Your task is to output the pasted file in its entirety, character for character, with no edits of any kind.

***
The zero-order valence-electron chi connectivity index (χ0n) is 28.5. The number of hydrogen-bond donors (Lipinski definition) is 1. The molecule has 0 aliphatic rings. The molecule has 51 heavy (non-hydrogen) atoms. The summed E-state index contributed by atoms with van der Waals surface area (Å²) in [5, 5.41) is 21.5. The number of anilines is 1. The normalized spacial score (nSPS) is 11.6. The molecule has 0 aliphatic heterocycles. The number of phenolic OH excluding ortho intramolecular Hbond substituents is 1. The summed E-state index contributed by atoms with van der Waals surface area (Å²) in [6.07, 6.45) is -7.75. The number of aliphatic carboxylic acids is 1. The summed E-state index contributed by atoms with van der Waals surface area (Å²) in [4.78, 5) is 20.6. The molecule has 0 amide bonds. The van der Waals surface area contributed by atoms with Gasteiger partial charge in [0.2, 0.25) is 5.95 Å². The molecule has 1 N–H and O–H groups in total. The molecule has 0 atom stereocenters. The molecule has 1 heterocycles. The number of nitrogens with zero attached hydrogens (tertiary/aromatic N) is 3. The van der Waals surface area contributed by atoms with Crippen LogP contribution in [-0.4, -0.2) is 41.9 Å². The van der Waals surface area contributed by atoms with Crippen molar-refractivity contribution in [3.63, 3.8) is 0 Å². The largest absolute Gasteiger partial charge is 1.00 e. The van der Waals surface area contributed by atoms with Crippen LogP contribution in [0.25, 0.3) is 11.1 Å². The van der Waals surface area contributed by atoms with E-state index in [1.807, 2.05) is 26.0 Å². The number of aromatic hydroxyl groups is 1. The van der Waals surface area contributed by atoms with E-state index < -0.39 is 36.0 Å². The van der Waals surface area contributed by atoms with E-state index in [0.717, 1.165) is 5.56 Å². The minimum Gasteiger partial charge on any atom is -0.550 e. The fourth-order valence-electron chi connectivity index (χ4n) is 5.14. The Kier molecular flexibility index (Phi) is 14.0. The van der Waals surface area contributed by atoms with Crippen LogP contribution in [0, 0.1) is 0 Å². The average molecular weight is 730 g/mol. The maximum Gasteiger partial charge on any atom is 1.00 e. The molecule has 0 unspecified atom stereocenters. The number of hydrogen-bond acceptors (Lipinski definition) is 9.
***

The zero-order valence-electron chi connectivity index (χ0n) is 28.5. The number of hydrogen-bond donors (Lipinski definition) is 1. The molecule has 0 aliphatic rings. The molecule has 51 heavy (non-hydrogen) atoms. The summed E-state index contributed by atoms with van der Waals surface area (Å²) in [5, 5.41) is 21.5. The number of anilines is 1. The normalized spacial score (nSPS) is 11.6. The molecule has 0 aliphatic heterocycles. The number of phenolic OH excluding ortho intramolecular Hbond substituents is 1. The summed E-state index contributed by atoms with van der Waals surface area (Å²) in [6.07, 6.45) is -7.75. The number of aliphatic carboxylic acids is 1. The summed E-state index contributed by atoms with van der Waals surface area (Å²) in [4.78, 5) is 20.6. The molecule has 0 amide bonds. The van der Waals surface area contributed by atoms with Gasteiger partial charge in [0.2, 0.25) is 5.95 Å². The molecule has 1 N–H and O–H groups in total. The molecule has 0 atom stereocenters. The molecule has 1 heterocycles. The number of nitrogens with zero attached hydrogens (tertiary/aromatic N) is 3. The van der Waals surface area contributed by atoms with Crippen LogP contribution in [-0.4, -0.2) is 41.9 Å². The van der Waals surface area contributed by atoms with Crippen molar-refractivity contribution in [3.63, 3.8) is 0 Å². The largest absolute Gasteiger partial charge is 1.00 e. The van der Waals surface area contributed by atoms with Crippen LogP contribution in [0.25, 0.3) is 11.1 Å². The van der Waals surface area contributed by atoms with E-state index in [1.807, 2.05) is 26.0 Å². The number of aromatic hydroxyl groups is 1. The van der Waals surface area contributed by atoms with E-state index < -0.39 is 36.0 Å². The van der Waals surface area contributed by atoms with E-state index in [0.717, 1.165) is 5.56 Å². The minimum Gasteiger partial charge on any atom is -0.550 e. The fourth-order valence-electron chi connectivity index (χ4n) is 5.14. The Kier molecular flexibility index (Phi) is 14.0. The van der Waals surface area contributed by atoms with Crippen LogP contribution in [0, 0.1) is 0 Å². The average molecular weight is 730 g/mol. The maximum Gasteiger partial charge on any atom is 1.00 e. The molecule has 0 unspecified atom stereocenters. The number of hydrogen-bond acceptors (Lipinski definition) is 9.